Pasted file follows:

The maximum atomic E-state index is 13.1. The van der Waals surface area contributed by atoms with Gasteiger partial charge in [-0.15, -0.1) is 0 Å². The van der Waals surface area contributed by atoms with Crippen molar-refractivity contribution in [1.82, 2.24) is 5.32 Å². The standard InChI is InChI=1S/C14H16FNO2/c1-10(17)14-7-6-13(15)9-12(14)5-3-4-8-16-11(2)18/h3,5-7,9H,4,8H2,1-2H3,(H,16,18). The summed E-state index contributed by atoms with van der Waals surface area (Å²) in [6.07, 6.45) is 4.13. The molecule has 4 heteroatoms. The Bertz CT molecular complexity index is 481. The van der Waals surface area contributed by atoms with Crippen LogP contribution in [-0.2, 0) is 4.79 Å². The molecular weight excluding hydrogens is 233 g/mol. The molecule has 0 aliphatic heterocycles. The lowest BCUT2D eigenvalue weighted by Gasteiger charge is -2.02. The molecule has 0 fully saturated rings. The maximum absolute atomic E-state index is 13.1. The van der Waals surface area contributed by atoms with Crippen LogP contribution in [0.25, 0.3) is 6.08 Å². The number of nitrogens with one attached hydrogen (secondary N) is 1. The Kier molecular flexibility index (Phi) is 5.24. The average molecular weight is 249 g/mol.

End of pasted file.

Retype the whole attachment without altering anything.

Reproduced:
The maximum atomic E-state index is 13.1. The van der Waals surface area contributed by atoms with Gasteiger partial charge in [-0.15, -0.1) is 0 Å². The van der Waals surface area contributed by atoms with Crippen molar-refractivity contribution in [1.82, 2.24) is 5.32 Å². The standard InChI is InChI=1S/C14H16FNO2/c1-10(17)14-7-6-13(15)9-12(14)5-3-4-8-16-11(2)18/h3,5-7,9H,4,8H2,1-2H3,(H,16,18). The summed E-state index contributed by atoms with van der Waals surface area (Å²) in [6.07, 6.45) is 4.13. The molecule has 4 heteroatoms. The Bertz CT molecular complexity index is 481. The van der Waals surface area contributed by atoms with Crippen LogP contribution in [-0.2, 0) is 4.79 Å². The molecular weight excluding hydrogens is 233 g/mol. The molecule has 0 aliphatic heterocycles. The lowest BCUT2D eigenvalue weighted by Gasteiger charge is -2.02. The molecule has 0 fully saturated rings. The maximum absolute atomic E-state index is 13.1. The van der Waals surface area contributed by atoms with Crippen LogP contribution in [0.25, 0.3) is 6.08 Å². The number of nitrogens with one attached hydrogen (secondary N) is 1. The Kier molecular flexibility index (Phi) is 5.24. The average molecular weight is 249 g/mol.